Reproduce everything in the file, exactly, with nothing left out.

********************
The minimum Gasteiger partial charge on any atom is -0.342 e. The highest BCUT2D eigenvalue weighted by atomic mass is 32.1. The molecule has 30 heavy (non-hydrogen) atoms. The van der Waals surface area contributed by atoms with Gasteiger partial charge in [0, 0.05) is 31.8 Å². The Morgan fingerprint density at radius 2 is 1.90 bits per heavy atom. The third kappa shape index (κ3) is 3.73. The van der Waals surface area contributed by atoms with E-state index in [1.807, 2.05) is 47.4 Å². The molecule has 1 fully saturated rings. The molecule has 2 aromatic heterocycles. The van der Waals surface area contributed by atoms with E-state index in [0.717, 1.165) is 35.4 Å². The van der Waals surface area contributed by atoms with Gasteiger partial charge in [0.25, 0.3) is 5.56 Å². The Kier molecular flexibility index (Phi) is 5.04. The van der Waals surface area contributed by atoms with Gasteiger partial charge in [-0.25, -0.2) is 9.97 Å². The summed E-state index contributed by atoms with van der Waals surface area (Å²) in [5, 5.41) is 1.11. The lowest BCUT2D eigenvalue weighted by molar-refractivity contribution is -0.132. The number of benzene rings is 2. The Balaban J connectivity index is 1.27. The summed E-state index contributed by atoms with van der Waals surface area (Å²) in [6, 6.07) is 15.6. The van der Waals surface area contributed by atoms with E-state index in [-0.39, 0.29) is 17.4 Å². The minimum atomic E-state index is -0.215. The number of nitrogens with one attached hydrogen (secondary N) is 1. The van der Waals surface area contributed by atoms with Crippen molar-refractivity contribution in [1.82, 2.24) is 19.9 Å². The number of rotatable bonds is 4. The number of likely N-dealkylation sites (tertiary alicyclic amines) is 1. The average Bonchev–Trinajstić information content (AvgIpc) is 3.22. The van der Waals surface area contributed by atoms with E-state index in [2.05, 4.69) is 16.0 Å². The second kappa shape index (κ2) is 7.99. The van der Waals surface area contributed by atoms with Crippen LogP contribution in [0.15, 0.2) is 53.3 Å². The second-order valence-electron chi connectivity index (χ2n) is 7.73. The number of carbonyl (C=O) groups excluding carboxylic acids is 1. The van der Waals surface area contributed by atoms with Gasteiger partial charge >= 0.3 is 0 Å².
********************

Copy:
The minimum Gasteiger partial charge on any atom is -0.342 e. The highest BCUT2D eigenvalue weighted by atomic mass is 32.1. The molecule has 30 heavy (non-hydrogen) atoms. The van der Waals surface area contributed by atoms with Gasteiger partial charge in [0, 0.05) is 31.8 Å². The Morgan fingerprint density at radius 2 is 1.90 bits per heavy atom. The third kappa shape index (κ3) is 3.73. The van der Waals surface area contributed by atoms with E-state index in [1.807, 2.05) is 47.4 Å². The molecule has 1 fully saturated rings. The molecule has 2 aromatic heterocycles. The van der Waals surface area contributed by atoms with E-state index in [0.717, 1.165) is 35.4 Å². The van der Waals surface area contributed by atoms with Gasteiger partial charge in [0.25, 0.3) is 5.56 Å². The Kier molecular flexibility index (Phi) is 5.04. The van der Waals surface area contributed by atoms with Gasteiger partial charge in [-0.25, -0.2) is 9.97 Å². The summed E-state index contributed by atoms with van der Waals surface area (Å²) in [5, 5.41) is 1.11. The lowest BCUT2D eigenvalue weighted by molar-refractivity contribution is -0.132. The number of benzene rings is 2. The Balaban J connectivity index is 1.27. The summed E-state index contributed by atoms with van der Waals surface area (Å²) in [6, 6.07) is 15.6. The van der Waals surface area contributed by atoms with E-state index in [-0.39, 0.29) is 17.4 Å². The minimum atomic E-state index is -0.215. The number of nitrogens with one attached hydrogen (secondary N) is 1. The van der Waals surface area contributed by atoms with Crippen molar-refractivity contribution in [1.82, 2.24) is 19.9 Å². The number of rotatable bonds is 4. The number of likely N-dealkylation sites (tertiary alicyclic amines) is 1. The average Bonchev–Trinajstić information content (AvgIpc) is 3.22. The van der Waals surface area contributed by atoms with E-state index in [2.05, 4.69) is 16.0 Å². The second kappa shape index (κ2) is 7.99. The van der Waals surface area contributed by atoms with Crippen LogP contribution in [0.15, 0.2) is 53.3 Å². The second-order valence-electron chi connectivity index (χ2n) is 7.73. The number of carbonyl (C=O) groups excluding carboxylic acids is 1. The van der Waals surface area contributed by atoms with Gasteiger partial charge >= 0.3 is 0 Å².